A campaign comparing UK army recruitment policies with those in the Third World has embarrassed the Government into action.
Following two years of lobbying by the International Coalition to Stop the Use of Child Soldiers, the Ministry of Defence is expected to ratify a United Nations protocol preventing the use of children in warfare. A Commons' statement on the matter is promised for next month.
The campaign linked reports about child soldiers fighting in trouble spots such as Sierra Leone with facts about underage soldiers in the UK in order to build up support. Last year a coalition report on underage soldiers in 178 countries, many of which were in the Third World, singled out Britain as one of the worst offenders. At present more than a third of new recruits into the Armed Forces are under 18.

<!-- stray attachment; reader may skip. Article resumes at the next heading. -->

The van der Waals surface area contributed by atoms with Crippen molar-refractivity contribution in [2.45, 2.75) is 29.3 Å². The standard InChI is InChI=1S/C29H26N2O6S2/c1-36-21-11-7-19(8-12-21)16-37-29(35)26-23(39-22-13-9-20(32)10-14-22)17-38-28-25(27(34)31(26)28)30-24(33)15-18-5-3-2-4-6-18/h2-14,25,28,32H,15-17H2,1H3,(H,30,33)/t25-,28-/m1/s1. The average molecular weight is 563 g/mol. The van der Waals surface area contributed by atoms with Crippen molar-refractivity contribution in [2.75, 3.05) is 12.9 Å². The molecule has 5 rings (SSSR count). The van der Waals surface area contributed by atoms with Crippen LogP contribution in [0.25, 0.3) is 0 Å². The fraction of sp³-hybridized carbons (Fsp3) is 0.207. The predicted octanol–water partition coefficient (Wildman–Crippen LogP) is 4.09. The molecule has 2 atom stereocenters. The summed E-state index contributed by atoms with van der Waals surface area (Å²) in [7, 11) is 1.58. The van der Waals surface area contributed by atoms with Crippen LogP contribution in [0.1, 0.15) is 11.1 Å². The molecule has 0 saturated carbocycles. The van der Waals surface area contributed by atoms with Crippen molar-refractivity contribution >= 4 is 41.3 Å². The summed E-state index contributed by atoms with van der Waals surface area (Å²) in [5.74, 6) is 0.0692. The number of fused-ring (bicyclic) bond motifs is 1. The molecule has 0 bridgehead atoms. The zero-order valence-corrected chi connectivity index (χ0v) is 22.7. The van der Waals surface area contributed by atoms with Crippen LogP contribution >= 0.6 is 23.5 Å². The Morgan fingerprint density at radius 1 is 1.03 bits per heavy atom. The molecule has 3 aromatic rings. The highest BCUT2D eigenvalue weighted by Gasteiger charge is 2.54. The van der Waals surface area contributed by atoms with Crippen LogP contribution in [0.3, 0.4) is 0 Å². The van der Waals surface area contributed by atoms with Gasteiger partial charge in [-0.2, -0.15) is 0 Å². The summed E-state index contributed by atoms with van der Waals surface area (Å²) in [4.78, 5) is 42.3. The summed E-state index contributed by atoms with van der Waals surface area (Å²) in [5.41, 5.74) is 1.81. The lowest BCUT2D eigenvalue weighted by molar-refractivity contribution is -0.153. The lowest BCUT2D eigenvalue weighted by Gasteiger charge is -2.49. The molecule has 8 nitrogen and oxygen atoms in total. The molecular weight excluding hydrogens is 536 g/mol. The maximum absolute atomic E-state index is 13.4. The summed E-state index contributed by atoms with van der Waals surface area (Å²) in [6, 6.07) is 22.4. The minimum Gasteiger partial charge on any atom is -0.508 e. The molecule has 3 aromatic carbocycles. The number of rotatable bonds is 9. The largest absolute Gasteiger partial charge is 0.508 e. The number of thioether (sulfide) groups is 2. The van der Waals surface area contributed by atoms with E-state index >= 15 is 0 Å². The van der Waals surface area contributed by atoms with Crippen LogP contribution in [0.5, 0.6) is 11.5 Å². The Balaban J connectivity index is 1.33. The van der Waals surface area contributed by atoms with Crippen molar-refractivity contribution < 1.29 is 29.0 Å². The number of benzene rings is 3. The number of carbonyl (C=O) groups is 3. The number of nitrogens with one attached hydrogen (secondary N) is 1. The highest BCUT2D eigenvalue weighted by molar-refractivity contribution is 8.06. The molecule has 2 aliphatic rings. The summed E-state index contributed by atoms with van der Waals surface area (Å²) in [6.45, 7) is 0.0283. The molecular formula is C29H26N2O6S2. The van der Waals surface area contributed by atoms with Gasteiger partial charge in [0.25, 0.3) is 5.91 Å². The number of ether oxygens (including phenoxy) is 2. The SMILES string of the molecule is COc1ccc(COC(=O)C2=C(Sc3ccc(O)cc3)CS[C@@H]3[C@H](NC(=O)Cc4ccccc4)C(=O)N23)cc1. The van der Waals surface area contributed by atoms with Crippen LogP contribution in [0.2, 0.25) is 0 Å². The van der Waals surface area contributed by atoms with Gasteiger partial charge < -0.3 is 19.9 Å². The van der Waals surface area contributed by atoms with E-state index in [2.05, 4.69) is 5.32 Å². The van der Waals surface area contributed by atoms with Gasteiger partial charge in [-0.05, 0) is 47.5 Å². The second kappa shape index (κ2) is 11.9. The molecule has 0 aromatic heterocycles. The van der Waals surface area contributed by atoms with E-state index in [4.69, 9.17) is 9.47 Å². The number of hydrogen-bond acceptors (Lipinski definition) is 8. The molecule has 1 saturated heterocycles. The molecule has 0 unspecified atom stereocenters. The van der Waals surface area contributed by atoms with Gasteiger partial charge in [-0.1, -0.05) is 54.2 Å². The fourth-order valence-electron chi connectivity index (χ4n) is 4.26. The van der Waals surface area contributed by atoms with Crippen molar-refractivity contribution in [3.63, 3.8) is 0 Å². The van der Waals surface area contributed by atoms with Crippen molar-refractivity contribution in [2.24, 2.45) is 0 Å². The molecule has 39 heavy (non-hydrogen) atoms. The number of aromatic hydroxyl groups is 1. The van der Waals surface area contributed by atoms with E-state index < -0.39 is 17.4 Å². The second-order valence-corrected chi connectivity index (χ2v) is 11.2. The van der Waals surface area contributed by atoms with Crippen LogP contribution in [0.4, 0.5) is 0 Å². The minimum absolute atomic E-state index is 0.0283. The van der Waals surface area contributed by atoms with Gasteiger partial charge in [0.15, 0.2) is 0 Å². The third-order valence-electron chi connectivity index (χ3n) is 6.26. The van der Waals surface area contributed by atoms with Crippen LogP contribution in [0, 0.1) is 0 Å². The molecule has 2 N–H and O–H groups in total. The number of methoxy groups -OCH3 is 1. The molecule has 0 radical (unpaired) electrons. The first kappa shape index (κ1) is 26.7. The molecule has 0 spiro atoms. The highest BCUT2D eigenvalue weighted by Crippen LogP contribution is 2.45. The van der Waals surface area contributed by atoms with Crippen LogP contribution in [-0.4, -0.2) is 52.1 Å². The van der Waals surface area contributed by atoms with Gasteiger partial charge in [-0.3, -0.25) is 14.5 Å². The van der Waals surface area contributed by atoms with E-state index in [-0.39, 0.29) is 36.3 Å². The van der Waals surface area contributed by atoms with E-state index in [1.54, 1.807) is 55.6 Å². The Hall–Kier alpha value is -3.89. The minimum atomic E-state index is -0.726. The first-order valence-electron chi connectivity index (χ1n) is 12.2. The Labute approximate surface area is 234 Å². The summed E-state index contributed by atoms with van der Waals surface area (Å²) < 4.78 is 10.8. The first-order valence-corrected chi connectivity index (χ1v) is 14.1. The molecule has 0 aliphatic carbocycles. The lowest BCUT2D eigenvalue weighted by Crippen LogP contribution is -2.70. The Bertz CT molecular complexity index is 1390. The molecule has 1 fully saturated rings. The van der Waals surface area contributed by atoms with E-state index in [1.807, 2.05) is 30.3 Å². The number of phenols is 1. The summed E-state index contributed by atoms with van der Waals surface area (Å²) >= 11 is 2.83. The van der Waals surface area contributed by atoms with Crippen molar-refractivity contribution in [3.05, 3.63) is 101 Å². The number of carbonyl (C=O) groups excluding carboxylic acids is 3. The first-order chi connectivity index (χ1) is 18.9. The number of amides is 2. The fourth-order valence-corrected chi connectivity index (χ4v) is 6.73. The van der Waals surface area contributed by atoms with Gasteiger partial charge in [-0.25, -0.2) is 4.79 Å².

Reports of children fighting among the Sierra Leone rebels with British weapons were seized on by the campaign coalition and fed to the press.
"By putting it in a global perspective and showing that Britain was behind in comparison with other industrialised countries, it meant that the issue was picked up by the press in a different way,
said Amnesty International UK's parliamentary officer Mungo Williams. Previous attempts to campaign against the use of child soldiers by the Armed Forces received a very hostile and defensive press response, he explained.
Veterans' organisations and MPs were brought on board after the coalition presented academic research showing them that child recruitment was unnecessary, said Rory Mungovern, the coalition co-ordinator. "We showed them that the Army's problems were not down to recruitment but retention,